(New York, February 17, 2005) – New information uncovered in Iraq by Human Rights Watch points to Ali Hassan al-Majid (or “Chemical Ali”) as the commander who ordered the summary killings of hundreds of Shia Muslims in 1999.
In a 36-page report released today, Human Rights Watch documents summary executions, torture, mass arrests and other human rights crimes carried out by former Iraqi government and Baath Party officials in southern Iraq in early 1999. The report, “Ali Hassan al-Majid and the Basra Massacre of 1999,” provides indications of al-Majid’s overall responsibility.
Human Rights Watch researchers conducted interviews with dozens of victims, family members, and eyewitnesses, and also examined documentary evidence and the exhumed remains of mass graves.
“Al-Majid’s role in the genocide against the Kurds is well-known, but it appears his hands are dirty in Basra in 1999 as well,” said Joe Stork, Washington director of Human Rights Watch’s Middle East and North Africa division.
On February 19, 1999, Grand Ayatollah Muhammad Sadiq al-Sadr, a senior Shia Muslim cleric, was assassinated, almost certainly by agents of the Iraqi government. In protest, Shia Muslims across Iraq took to the streets and in some cases attacked Iraqi government officials and buildings.
Human Rights Watch has obtained four pages of a handwritten list that named 120 young men executed in March, April and May of 1999 for taking part in the al-Sadr uprising. Although these pages bear no official marks, circumstantial evidence strongly suggests that it is an authentic contemporary Iraqi government document. Family members have identified 29 bodies recovered from a mass grave in May 2003 as persons named on the list. The first two pages of the list stated that the executions had been ordered by the “Commander of the Southern Sector” – who at the time was Ali Hassan al-Majid.
In May 2003, the remains of 34 men were exhumed from a mass grave site near Basra. Family members said they had identified 29 of the men. Witnesses, as well as family members of the victims, told Human Rights Watch that hundreds of young men who had been detained in March 1999 after the al-Sadr intifada were summarily executed and dumped in mass graves in and around Basra.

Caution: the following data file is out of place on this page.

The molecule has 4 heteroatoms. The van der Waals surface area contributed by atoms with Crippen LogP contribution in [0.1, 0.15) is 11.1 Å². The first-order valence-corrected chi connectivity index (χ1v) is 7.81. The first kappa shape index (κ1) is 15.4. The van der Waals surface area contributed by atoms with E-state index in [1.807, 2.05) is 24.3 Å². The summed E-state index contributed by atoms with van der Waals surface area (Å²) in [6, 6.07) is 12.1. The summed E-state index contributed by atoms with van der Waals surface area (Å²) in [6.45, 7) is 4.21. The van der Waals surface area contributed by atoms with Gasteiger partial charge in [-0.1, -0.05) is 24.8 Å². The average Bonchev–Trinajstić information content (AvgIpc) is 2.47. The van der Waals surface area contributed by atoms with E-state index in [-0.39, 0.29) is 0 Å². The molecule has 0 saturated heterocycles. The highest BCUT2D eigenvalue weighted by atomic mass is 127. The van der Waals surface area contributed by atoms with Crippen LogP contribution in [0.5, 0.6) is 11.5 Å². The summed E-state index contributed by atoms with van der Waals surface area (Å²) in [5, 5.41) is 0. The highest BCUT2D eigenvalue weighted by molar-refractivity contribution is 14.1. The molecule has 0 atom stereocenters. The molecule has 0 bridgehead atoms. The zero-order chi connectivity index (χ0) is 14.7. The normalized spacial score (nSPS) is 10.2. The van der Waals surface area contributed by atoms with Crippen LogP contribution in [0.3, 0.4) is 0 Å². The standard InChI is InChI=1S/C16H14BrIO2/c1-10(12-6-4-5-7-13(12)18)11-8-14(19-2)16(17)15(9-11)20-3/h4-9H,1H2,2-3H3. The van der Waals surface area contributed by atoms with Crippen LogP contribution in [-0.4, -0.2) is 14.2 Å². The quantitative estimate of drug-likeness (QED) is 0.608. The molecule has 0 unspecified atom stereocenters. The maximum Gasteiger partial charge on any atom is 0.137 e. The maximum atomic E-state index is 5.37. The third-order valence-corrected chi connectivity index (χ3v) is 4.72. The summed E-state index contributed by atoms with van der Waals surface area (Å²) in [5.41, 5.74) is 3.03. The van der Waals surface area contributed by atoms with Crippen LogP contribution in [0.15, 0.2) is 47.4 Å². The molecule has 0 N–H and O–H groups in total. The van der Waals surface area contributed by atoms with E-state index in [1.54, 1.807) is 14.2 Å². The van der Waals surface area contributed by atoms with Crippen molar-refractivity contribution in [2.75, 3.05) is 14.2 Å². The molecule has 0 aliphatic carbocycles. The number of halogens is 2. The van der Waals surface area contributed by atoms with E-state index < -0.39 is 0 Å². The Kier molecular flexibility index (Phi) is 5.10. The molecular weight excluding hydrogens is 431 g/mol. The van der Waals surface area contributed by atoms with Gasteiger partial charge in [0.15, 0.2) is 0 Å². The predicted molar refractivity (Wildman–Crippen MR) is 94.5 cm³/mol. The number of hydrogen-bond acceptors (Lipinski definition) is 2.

Al-Majid, whose moniker “Chemical Ali” stems from his role in using chemical weapons against Iraqi Kurds and Iranians, has been in U.S. custody in Iraq since August 2003.
Al-Majid and other high-level former officials in custody have recently been allowed access to defense counsel, but they spent a year or more undergoing interrogation without defense lawyers present. Even if the Iraqi Special Tribunal bans the use in court of statements possibly taken through torture and mistreatment, Human Rights Watch said, it should also ensure that such statements are not used in any way against a suspect, whether to provide investigative leads or to induce him to repeat a “confession” in court.
“The alleged crimes are so serious, it’s very important to get these trials right,” said Stork. “The Iraqi Special Tribunal must be independent of political pressure and adhere to international standards.”
Human Rights Watch called on the Iraqi Transitional Government to abolish the death penalty, an inherently cruel and inhumane punishment.
“Al-Majid’s trial should be an opportunity to prove that justice rules in the new Iraq, not vengeance,” said Stork.
Human Rights Watch called on the new Iraqi Transitional Government, as well as its U.S. and British allies, to assist the many families who have still not been able to locate the remains of their lost loved ones.